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Doctor Who Secrets in Video Games - Easter Egg Hunting
Fallout - Did You Know Gaming? Feat. SpaceHamster
 
Contributed by retrolinkx
If the player chooses to arm Archimedes I and leave Fantastic alive, in the quest "That Lucky Old Sun", upon returning the player will find Fantastic wearing Legion armor and having just killed his co-worker, Ignacio Rivas, stating "Hey man, when in Rome."
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Contributed by Psychospacecow
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A portrait of the mother and father of Fallout 3's protagonist, The Lone Wanderer, can be found in Vault 21, next to Sarah's bed.
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Contributed by DeerBoarDude
The Child at Heart perk from Fallout 3 was set to return to New Vegas, but was ultimately cut, most likely because there are very few children in the game. Unused dialogue can still be found within the game's audio files, however.
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Contributed by VegasGaming
The challenge "A Slave Obeys" requires the player to Spoiler:kill Mr. House with the 9 Iron or Nephi's Golf Driver. This is a reference to the original Bioshock, in which the player Spoiler:beats the game's main antagonist, Andrew Ryan, to death with a 9 iron while he repeats the words "A man chooses, a slave obeys."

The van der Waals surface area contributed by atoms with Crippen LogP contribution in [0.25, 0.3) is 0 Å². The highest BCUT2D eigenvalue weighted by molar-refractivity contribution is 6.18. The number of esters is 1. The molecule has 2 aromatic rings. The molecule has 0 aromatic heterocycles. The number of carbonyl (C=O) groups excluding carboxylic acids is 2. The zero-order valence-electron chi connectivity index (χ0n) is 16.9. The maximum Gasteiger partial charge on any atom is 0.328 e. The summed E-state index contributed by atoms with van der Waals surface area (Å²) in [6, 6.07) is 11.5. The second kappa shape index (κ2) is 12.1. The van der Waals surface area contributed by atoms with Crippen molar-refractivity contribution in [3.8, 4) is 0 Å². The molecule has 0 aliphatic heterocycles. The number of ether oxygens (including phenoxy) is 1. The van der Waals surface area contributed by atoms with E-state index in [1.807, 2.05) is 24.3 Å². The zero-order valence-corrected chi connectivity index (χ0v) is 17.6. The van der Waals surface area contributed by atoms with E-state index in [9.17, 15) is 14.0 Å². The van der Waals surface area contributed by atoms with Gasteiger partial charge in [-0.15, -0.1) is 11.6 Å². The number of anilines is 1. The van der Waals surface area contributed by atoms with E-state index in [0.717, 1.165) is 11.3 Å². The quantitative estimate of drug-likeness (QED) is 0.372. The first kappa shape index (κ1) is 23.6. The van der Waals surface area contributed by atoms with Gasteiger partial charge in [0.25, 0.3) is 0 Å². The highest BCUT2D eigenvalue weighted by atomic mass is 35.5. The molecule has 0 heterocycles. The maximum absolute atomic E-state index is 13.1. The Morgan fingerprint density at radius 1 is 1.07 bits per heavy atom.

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Contributed by sodaco3
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The perk "In Shining Armor" doesn't actually do anything. The perk was supposed to give the player an additional +5 Damage Threshold against energy weapons while wearing any metal armor, and +2 while wearing reflective eyewear.

The perk doesn't provide any Damage Threshold boost due to the fact that the parameter that is referenced when checking the skill type of enemy weapons is "Energy" instead of "EnergyWeapons". This means that the function "IsWeaponSkillType" will never return a value that can activate the perk effect, because there is no weapon skill called "Energy".